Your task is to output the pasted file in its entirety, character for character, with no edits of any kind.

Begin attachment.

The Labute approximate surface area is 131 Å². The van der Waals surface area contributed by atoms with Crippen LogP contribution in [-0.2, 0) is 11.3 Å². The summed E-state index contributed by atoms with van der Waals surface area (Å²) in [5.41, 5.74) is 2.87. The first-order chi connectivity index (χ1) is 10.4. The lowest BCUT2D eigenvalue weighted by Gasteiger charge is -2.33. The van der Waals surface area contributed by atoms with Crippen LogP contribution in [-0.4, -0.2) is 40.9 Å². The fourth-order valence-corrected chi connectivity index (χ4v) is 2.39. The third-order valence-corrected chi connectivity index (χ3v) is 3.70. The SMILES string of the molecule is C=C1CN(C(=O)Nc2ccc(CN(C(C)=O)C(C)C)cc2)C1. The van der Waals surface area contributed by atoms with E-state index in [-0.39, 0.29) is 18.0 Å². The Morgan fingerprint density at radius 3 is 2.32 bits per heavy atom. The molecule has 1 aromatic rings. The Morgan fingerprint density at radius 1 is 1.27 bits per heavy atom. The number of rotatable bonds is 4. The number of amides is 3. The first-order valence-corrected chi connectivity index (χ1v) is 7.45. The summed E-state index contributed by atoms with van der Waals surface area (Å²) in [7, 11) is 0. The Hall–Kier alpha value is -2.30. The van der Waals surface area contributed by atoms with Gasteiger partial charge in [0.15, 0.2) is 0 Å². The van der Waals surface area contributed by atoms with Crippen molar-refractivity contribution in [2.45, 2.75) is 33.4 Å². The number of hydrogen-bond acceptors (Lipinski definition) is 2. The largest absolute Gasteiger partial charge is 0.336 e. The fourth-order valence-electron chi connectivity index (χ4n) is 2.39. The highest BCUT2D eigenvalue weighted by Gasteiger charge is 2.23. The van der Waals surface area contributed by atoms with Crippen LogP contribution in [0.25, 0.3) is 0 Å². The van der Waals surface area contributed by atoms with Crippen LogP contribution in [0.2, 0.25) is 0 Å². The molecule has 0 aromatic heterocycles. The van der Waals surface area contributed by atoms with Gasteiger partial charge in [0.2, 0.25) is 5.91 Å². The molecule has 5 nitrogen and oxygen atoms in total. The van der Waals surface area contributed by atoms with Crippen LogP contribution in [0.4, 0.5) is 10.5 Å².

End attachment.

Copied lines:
The Labute approximate surface area is 131 Å². The van der Waals surface area contributed by atoms with Crippen LogP contribution in [-0.2, 0) is 11.3 Å². The summed E-state index contributed by atoms with van der Waals surface area (Å²) in [5.41, 5.74) is 2.87. The first-order chi connectivity index (χ1) is 10.4. The lowest BCUT2D eigenvalue weighted by Gasteiger charge is -2.33. The van der Waals surface area contributed by atoms with Crippen LogP contribution in [-0.4, -0.2) is 40.9 Å². The fourth-order valence-corrected chi connectivity index (χ4v) is 2.39. The third-order valence-corrected chi connectivity index (χ3v) is 3.70. The SMILES string of the molecule is C=C1CN(C(=O)Nc2ccc(CN(C(C)=O)C(C)C)cc2)C1. The van der Waals surface area contributed by atoms with E-state index in [-0.39, 0.29) is 18.0 Å². The Morgan fingerprint density at radius 3 is 2.32 bits per heavy atom. The molecule has 1 aromatic rings. The Morgan fingerprint density at radius 1 is 1.27 bits per heavy atom. The number of rotatable bonds is 4. The number of amides is 3. The first-order valence-corrected chi connectivity index (χ1v) is 7.45. The summed E-state index contributed by atoms with van der Waals surface area (Å²) in [7, 11) is 0. The Hall–Kier alpha value is -2.30. The van der Waals surface area contributed by atoms with Gasteiger partial charge in [0.15, 0.2) is 0 Å². The van der Waals surface area contributed by atoms with Crippen molar-refractivity contribution in [2.45, 2.75) is 33.4 Å². The number of hydrogen-bond acceptors (Lipinski definition) is 2. The largest absolute Gasteiger partial charge is 0.336 e. The fourth-order valence-electron chi connectivity index (χ4n) is 2.39. The highest BCUT2D eigenvalue weighted by Gasteiger charge is 2.23. The van der Waals surface area contributed by atoms with Crippen LogP contribution in [0.25, 0.3) is 0 Å². The van der Waals surface area contributed by atoms with Crippen LogP contribution in [0.2, 0.25) is 0 Å². The molecule has 0 aromatic heterocycles. The van der Waals surface area contributed by atoms with Gasteiger partial charge in [0.2, 0.25) is 5.91 Å². The molecule has 5 nitrogen and oxygen atoms in total. The van der Waals surface area contributed by atoms with Crippen LogP contribution in [0.4, 0.5) is 10.5 Å².